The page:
Supporting Collaboration in Rehabilitation Trajectories With Information and Communication Technologies: Scoping Review
Peer reviewed, Journal article
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Original versionJMIR Rehabilitation and Assistive Technologies. 2023, 10 . 10.2196/46408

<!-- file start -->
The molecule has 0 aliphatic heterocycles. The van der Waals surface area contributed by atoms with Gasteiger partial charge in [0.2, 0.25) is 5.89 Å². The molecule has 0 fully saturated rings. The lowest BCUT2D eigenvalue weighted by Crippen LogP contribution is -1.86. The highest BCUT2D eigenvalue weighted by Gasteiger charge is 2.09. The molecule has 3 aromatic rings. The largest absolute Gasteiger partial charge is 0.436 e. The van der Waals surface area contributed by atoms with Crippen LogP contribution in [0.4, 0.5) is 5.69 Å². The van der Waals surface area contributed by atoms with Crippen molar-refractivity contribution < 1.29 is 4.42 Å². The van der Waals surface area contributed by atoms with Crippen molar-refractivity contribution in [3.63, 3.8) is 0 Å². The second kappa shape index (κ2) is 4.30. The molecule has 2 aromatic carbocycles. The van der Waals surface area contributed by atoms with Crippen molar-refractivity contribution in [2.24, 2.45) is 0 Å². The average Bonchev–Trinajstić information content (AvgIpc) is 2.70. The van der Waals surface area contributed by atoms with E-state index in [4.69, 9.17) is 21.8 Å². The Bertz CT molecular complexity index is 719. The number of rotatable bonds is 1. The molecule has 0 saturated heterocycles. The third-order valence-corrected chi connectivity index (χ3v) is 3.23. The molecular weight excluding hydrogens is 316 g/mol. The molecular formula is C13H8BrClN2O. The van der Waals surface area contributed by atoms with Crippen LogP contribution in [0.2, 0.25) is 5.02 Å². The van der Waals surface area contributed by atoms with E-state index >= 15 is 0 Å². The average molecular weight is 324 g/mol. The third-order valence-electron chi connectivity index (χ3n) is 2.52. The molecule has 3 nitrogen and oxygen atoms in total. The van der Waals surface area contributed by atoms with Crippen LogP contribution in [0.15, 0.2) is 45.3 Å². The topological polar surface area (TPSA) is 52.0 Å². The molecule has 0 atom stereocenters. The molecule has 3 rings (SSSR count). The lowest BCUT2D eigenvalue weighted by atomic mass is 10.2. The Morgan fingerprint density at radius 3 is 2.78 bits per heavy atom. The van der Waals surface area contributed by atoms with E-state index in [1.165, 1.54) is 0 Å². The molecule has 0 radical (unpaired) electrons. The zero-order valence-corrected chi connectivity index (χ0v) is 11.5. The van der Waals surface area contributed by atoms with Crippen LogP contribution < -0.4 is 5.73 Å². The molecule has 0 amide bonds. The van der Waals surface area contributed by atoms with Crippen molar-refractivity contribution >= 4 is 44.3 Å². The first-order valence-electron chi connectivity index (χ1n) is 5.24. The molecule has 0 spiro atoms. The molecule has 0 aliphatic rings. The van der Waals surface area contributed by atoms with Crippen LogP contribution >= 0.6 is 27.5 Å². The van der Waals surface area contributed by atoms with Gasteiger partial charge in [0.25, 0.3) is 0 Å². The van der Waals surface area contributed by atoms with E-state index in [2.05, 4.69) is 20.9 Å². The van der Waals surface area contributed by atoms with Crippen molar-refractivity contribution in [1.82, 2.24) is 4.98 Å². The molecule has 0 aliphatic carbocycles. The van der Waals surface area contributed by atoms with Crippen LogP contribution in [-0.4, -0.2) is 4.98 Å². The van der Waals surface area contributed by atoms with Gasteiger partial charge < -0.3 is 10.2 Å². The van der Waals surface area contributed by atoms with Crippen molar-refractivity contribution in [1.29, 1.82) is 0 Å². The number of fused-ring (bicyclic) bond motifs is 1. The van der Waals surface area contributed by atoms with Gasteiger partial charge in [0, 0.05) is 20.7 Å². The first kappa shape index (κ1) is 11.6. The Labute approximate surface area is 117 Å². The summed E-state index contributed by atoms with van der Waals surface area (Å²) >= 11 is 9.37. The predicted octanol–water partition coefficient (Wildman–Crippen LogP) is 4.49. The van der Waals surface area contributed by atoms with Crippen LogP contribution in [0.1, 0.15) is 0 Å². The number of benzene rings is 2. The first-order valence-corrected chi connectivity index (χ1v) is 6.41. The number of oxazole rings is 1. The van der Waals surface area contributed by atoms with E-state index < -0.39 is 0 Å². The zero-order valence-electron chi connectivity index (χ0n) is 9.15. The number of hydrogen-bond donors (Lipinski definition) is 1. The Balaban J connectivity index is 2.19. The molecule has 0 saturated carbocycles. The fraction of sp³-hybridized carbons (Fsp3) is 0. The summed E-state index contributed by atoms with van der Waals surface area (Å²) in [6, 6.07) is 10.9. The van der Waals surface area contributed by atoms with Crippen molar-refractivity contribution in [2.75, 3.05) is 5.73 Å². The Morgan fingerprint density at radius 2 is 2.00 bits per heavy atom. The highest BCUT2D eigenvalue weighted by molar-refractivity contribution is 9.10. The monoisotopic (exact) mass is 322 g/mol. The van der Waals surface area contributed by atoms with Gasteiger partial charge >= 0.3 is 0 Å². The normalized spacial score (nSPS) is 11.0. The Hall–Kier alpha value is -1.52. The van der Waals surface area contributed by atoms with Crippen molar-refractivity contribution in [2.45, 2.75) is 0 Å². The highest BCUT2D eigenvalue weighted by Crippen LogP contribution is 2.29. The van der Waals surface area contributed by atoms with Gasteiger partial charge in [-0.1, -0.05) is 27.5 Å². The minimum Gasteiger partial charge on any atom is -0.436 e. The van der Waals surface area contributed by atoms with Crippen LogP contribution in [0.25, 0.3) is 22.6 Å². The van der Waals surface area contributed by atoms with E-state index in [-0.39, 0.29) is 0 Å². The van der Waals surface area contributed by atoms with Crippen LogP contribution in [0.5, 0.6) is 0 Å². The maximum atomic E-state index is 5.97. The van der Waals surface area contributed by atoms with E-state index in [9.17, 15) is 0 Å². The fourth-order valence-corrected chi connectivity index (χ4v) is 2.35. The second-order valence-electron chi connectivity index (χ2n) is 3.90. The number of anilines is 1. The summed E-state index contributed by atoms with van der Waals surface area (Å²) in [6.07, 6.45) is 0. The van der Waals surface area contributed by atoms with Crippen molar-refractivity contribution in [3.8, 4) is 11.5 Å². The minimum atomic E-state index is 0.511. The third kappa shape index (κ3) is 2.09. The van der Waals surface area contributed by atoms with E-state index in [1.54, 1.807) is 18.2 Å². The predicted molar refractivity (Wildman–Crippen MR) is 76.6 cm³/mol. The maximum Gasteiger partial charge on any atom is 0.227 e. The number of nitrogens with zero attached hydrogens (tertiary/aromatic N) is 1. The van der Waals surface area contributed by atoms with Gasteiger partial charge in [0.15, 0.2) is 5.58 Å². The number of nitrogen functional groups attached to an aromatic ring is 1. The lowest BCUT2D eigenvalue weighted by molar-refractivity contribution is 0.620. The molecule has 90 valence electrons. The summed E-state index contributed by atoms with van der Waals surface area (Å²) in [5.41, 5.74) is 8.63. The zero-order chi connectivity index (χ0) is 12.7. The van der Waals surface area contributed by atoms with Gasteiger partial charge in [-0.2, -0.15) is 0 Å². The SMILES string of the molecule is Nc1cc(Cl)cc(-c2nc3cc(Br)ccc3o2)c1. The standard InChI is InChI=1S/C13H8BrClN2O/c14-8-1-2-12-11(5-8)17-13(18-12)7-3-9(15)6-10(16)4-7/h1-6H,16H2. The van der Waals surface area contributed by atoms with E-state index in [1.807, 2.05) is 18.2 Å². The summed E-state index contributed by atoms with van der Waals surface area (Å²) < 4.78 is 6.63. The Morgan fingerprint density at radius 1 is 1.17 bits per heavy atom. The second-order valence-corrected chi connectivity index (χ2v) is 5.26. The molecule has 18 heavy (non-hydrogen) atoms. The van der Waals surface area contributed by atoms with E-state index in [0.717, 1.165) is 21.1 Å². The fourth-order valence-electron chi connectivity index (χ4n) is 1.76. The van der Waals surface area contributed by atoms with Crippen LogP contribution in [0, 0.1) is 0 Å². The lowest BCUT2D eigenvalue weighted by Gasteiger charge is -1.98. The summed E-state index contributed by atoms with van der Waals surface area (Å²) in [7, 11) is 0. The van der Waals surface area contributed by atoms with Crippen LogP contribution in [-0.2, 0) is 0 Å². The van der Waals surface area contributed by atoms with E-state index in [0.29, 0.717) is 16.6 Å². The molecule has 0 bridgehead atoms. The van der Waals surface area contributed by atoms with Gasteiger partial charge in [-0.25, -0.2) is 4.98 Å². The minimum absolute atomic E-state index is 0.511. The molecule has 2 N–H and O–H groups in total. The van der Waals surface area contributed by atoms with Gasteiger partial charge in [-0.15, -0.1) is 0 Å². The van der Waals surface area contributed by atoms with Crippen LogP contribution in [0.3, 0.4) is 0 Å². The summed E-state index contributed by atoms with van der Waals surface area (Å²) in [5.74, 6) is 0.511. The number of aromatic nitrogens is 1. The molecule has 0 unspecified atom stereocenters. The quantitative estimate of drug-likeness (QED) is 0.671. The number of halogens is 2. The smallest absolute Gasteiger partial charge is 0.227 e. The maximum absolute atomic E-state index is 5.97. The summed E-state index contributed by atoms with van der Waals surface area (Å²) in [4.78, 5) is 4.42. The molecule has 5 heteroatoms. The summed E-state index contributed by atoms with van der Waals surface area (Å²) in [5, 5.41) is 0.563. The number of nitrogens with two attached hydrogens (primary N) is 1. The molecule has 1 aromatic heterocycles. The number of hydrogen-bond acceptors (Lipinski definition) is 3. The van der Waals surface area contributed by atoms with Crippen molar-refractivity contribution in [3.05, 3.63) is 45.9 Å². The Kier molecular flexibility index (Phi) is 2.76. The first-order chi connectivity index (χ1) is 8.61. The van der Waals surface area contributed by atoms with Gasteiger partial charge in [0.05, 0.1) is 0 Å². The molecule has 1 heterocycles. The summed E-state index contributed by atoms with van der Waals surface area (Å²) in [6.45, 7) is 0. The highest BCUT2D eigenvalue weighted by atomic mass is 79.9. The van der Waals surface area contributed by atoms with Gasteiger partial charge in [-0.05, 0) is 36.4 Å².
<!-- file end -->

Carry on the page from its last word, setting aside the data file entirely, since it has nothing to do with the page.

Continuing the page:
Background: Despite a surge in health information and communication technology (ICT), there is little evidence of lowered cost or increased quality of care. ICT may support patients, health care providers, and other stakeholders through complex rehabilitation trajectories by offering digital platforms for collaboration, shared decision-making, and safe storage of data. Yet, the questions on how ICT can become a useful tool and how the complex intersection between producers and users of ICT should be solved are challenging. Objective: This study aims to review the literature on how ICTs are used to foster collaboration among the patient, the provider, and other stakeholders. Methods: This scoping review follows the PRISMA-ScR (Preferred Reporting Items for Systematic Reviews and Meta-Analyses Extension for Scoping Reviews) guidelines. Studies were identified by searching MEDLINE (OVID), Embase (OVID), CINAHL (EBSCOhost), AMED (EBSCOhost), and Scopus. Unpublished studies were extracted from OAIster, Bielefeld Academic Search Engine, ProQuest Dissertations and Theses, NARIC, and Google Scholar. Eligible papers addressed or described a remote dialogue between stakeholders using ICT to address goals and means, provide decision support, or evaluate certain treatment modalities within a rehabilitation context. Due to the rapid development of ICTs, searches included studies published in the period of 2018-2022. Results: In total, 3206 papers (excluding duplicates) were screened. Three papers met all inclusion criteria. The papers varied in design, key findings, and key challenges. These 3 studies reported outcomes such as improvements in activity performance, participation, frequency of leaving the house, improved self-efficacy, change in patients’ perspective on possibilities, and change in professionals’ understanding of patients’ priorities. However, a misfit between the participants’ needs and the technology offered, complexity and lack of availability of the technology, difficulties with implementation and uptake, and lack of flexibility in setup and maintenance reduced the value of ICT for those involved in the studies. The low number of included papers is probably due to the complexity of remote collaboration with ICT. Conclusions: ICT has the potential to facilitate communication among stakeholders in the complex and collaborative context of rehabilitation trajectories. This scoping review indicates that there is a paucity of research considering remote ICT-supported collaboration in health care and rehabilitation trajectories. Furthermore, current ICT builds on eHealth literacy, which may differ among stakeholders, and the lack of sufficient eHealth literacy and ICT knowledge creates barriers for access to health care and rehabilitation. Lastly, the aim and results of this review are probably most relevant in high-income countries.